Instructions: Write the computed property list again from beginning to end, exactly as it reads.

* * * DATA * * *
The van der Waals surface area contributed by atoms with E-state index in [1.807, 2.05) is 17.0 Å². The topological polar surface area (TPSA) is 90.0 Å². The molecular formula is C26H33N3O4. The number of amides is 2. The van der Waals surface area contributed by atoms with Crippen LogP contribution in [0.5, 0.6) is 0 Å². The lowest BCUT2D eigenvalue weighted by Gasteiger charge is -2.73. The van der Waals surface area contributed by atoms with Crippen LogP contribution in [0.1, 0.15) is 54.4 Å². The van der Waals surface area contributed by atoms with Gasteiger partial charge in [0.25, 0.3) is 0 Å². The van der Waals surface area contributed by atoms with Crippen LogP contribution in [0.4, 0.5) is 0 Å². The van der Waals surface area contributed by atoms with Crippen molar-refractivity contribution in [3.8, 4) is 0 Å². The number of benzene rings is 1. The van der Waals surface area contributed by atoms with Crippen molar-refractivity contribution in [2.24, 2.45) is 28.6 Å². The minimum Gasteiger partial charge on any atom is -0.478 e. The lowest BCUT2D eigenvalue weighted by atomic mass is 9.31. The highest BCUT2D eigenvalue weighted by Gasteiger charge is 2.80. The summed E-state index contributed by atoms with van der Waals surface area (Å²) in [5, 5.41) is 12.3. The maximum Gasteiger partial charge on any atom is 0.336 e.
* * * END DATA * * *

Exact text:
The van der Waals surface area contributed by atoms with E-state index in [1.807, 2.05) is 17.0 Å². The topological polar surface area (TPSA) is 90.0 Å². The molecular formula is C26H33N3O4. The number of amides is 2. The van der Waals surface area contributed by atoms with Crippen LogP contribution in [0.5, 0.6) is 0 Å². The lowest BCUT2D eigenvalue weighted by Gasteiger charge is -2.73. The van der Waals surface area contributed by atoms with Crippen LogP contribution in [0.1, 0.15) is 54.4 Å². The van der Waals surface area contributed by atoms with Gasteiger partial charge in [0.25, 0.3) is 0 Å². The van der Waals surface area contributed by atoms with Crippen LogP contribution in [0.4, 0.5) is 0 Å². The van der Waals surface area contributed by atoms with Crippen molar-refractivity contribution in [3.8, 4) is 0 Å². The number of benzene rings is 1. The van der Waals surface area contributed by atoms with Crippen molar-refractivity contribution in [2.24, 2.45) is 28.6 Å². The minimum Gasteiger partial charge on any atom is -0.478 e. The lowest BCUT2D eigenvalue weighted by atomic mass is 9.31. The highest BCUT2D eigenvalue weighted by Gasteiger charge is 2.80. The summed E-state index contributed by atoms with van der Waals surface area (Å²) in [5, 5.41) is 12.3. The maximum Gasteiger partial charge on any atom is 0.336 e.